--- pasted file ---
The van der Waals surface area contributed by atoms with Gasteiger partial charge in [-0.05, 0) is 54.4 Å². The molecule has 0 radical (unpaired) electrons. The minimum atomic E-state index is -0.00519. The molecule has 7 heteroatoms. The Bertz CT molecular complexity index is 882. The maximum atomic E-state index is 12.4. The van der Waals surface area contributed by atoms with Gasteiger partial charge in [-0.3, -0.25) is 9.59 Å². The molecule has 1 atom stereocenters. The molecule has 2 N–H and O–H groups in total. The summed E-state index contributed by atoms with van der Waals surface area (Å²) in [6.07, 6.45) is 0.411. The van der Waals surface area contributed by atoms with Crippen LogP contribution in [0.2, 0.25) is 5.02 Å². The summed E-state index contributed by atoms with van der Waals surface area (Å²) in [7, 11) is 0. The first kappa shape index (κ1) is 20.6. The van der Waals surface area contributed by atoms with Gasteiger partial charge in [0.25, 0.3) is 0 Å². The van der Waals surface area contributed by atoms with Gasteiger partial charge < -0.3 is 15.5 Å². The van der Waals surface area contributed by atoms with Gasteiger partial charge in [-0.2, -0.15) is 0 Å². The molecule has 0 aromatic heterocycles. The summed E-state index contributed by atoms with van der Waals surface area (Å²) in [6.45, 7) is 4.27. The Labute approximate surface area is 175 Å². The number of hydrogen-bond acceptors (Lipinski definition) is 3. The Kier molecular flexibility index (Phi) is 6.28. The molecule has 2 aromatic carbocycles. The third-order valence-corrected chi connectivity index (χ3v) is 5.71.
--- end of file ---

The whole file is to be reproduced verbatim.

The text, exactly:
The van der Waals surface area contributed by atoms with Gasteiger partial charge in [-0.05, 0) is 54.4 Å². The molecule has 0 radical (unpaired) electrons. The minimum atomic E-state index is -0.00519. The molecule has 7 heteroatoms. The Bertz CT molecular complexity index is 882. The maximum atomic E-state index is 12.4. The van der Waals surface area contributed by atoms with Gasteiger partial charge in [-0.3, -0.25) is 9.59 Å². The molecule has 1 atom stereocenters. The molecule has 2 N–H and O–H groups in total. The summed E-state index contributed by atoms with van der Waals surface area (Å²) in [6.07, 6.45) is 0.411. The van der Waals surface area contributed by atoms with Crippen LogP contribution in [0.2, 0.25) is 5.02 Å². The summed E-state index contributed by atoms with van der Waals surface area (Å²) in [7, 11) is 0. The first kappa shape index (κ1) is 20.6. The van der Waals surface area contributed by atoms with Gasteiger partial charge in [0.25, 0.3) is 0 Å². The van der Waals surface area contributed by atoms with Gasteiger partial charge < -0.3 is 15.5 Å². The van der Waals surface area contributed by atoms with Gasteiger partial charge in [-0.2, -0.15) is 0 Å². The molecule has 0 aromatic heterocycles. The summed E-state index contributed by atoms with van der Waals surface area (Å²) in [6.45, 7) is 4.27. The Labute approximate surface area is 175 Å². The number of hydrogen-bond acceptors (Lipinski definition) is 3. The Kier molecular flexibility index (Phi) is 6.28. The molecule has 2 aromatic carbocycles. The third-order valence-corrected chi connectivity index (χ3v) is 5.71.